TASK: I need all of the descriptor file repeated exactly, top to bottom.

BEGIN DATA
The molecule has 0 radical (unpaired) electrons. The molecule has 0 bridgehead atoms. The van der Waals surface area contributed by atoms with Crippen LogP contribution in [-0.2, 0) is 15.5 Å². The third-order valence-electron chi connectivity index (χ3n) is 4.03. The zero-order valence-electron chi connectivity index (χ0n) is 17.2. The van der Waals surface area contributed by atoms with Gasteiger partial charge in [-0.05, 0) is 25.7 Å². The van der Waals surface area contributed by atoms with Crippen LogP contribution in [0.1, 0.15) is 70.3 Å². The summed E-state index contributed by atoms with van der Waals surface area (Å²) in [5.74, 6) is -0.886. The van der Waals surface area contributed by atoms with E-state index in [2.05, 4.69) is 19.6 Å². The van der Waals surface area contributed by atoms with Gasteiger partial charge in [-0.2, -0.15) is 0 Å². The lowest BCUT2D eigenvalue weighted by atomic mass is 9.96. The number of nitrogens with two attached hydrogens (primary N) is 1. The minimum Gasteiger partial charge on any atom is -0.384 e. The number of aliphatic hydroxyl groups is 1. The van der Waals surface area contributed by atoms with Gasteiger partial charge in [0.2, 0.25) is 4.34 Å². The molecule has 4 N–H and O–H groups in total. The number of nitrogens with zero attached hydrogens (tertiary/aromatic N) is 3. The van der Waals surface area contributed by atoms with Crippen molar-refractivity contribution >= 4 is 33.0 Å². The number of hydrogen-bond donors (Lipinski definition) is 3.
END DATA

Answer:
The molecule has 0 radical (unpaired) electrons. The molecule has 0 bridgehead atoms. The van der Waals surface area contributed by atoms with Crippen LogP contribution in [-0.2, 0) is 15.5 Å². The third-order valence-electron chi connectivity index (χ3n) is 4.03. The zero-order valence-electron chi connectivity index (χ0n) is 17.2. The van der Waals surface area contributed by atoms with Gasteiger partial charge in [-0.05, 0) is 25.7 Å². The van der Waals surface area contributed by atoms with Crippen LogP contribution in [0.1, 0.15) is 70.3 Å². The summed E-state index contributed by atoms with van der Waals surface area (Å²) in [5.74, 6) is -0.886. The van der Waals surface area contributed by atoms with E-state index in [2.05, 4.69) is 19.6 Å². The van der Waals surface area contributed by atoms with Gasteiger partial charge in [-0.2, -0.15) is 0 Å². The lowest BCUT2D eigenvalue weighted by atomic mass is 9.96. The number of nitrogens with two attached hydrogens (primary N) is 1. The minimum Gasteiger partial charge on any atom is -0.384 e. The number of aliphatic hydroxyl groups is 1. The van der Waals surface area contributed by atoms with Gasteiger partial charge in [0.2, 0.25) is 4.34 Å². The molecule has 4 N–H and O–H groups in total. The number of nitrogens with zero attached hydrogens (tertiary/aromatic N) is 3. The van der Waals surface area contributed by atoms with Crippen molar-refractivity contribution >= 4 is 33.0 Å². The number of hydrogen-bond donors (Lipinski definition) is 3.